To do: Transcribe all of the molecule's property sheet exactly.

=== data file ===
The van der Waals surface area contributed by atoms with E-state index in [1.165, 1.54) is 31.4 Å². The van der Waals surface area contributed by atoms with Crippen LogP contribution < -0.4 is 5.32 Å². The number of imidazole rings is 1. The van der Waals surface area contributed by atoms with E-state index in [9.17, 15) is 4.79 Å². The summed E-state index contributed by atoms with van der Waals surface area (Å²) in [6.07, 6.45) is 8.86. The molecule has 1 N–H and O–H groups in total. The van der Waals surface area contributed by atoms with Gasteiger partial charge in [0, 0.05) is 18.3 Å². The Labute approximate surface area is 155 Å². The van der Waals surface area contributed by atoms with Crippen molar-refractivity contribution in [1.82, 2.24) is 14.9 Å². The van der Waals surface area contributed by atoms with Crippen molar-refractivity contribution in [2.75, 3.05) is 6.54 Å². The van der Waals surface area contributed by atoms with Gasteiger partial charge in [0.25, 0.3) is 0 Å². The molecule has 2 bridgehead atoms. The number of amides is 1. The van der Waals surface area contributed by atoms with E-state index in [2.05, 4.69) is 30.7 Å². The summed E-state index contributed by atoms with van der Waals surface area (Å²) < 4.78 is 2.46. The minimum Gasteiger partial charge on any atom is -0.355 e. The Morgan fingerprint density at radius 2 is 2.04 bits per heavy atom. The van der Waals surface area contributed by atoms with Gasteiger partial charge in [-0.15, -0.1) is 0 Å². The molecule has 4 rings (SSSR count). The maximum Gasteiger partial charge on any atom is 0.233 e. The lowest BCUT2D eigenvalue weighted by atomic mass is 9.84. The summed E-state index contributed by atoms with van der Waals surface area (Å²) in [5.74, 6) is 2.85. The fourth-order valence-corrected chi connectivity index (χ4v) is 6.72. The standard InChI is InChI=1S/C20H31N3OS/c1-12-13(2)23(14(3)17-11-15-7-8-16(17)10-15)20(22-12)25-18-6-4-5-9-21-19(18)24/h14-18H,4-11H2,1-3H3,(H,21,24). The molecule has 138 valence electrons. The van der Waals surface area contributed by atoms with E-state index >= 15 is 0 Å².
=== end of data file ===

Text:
The van der Waals surface area contributed by atoms with E-state index in [1.165, 1.54) is 31.4 Å². The van der Waals surface area contributed by atoms with Crippen LogP contribution < -0.4 is 5.32 Å². The number of imidazole rings is 1. The van der Waals surface area contributed by atoms with E-state index in [9.17, 15) is 4.79 Å². The summed E-state index contributed by atoms with van der Waals surface area (Å²) in [6.07, 6.45) is 8.86. The molecule has 1 N–H and O–H groups in total. The van der Waals surface area contributed by atoms with Gasteiger partial charge in [0, 0.05) is 18.3 Å². The Labute approximate surface area is 155 Å². The van der Waals surface area contributed by atoms with Crippen molar-refractivity contribution in [1.82, 2.24) is 14.9 Å². The van der Waals surface area contributed by atoms with Crippen molar-refractivity contribution in [2.75, 3.05) is 6.54 Å². The van der Waals surface area contributed by atoms with Gasteiger partial charge in [0.25, 0.3) is 0 Å². The molecule has 2 bridgehead atoms. The number of amides is 1. The van der Waals surface area contributed by atoms with E-state index in [2.05, 4.69) is 30.7 Å². The summed E-state index contributed by atoms with van der Waals surface area (Å²) < 4.78 is 2.46. The minimum Gasteiger partial charge on any atom is -0.355 e. The Morgan fingerprint density at radius 2 is 2.04 bits per heavy atom. The van der Waals surface area contributed by atoms with Gasteiger partial charge in [-0.15, -0.1) is 0 Å². The molecule has 4 rings (SSSR count). The maximum Gasteiger partial charge on any atom is 0.233 e. The lowest BCUT2D eigenvalue weighted by atomic mass is 9.84. The summed E-state index contributed by atoms with van der Waals surface area (Å²) in [5.74, 6) is 2.85. The fourth-order valence-corrected chi connectivity index (χ4v) is 6.72. The standard InChI is InChI=1S/C20H31N3OS/c1-12-13(2)23(14(3)17-11-15-7-8-16(17)10-15)20(22-12)25-18-6-4-5-9-21-19(18)24/h14-18H,4-11H2,1-3H3,(H,21,24). The molecule has 138 valence electrons. The van der Waals surface area contributed by atoms with E-state index >= 15 is 0 Å².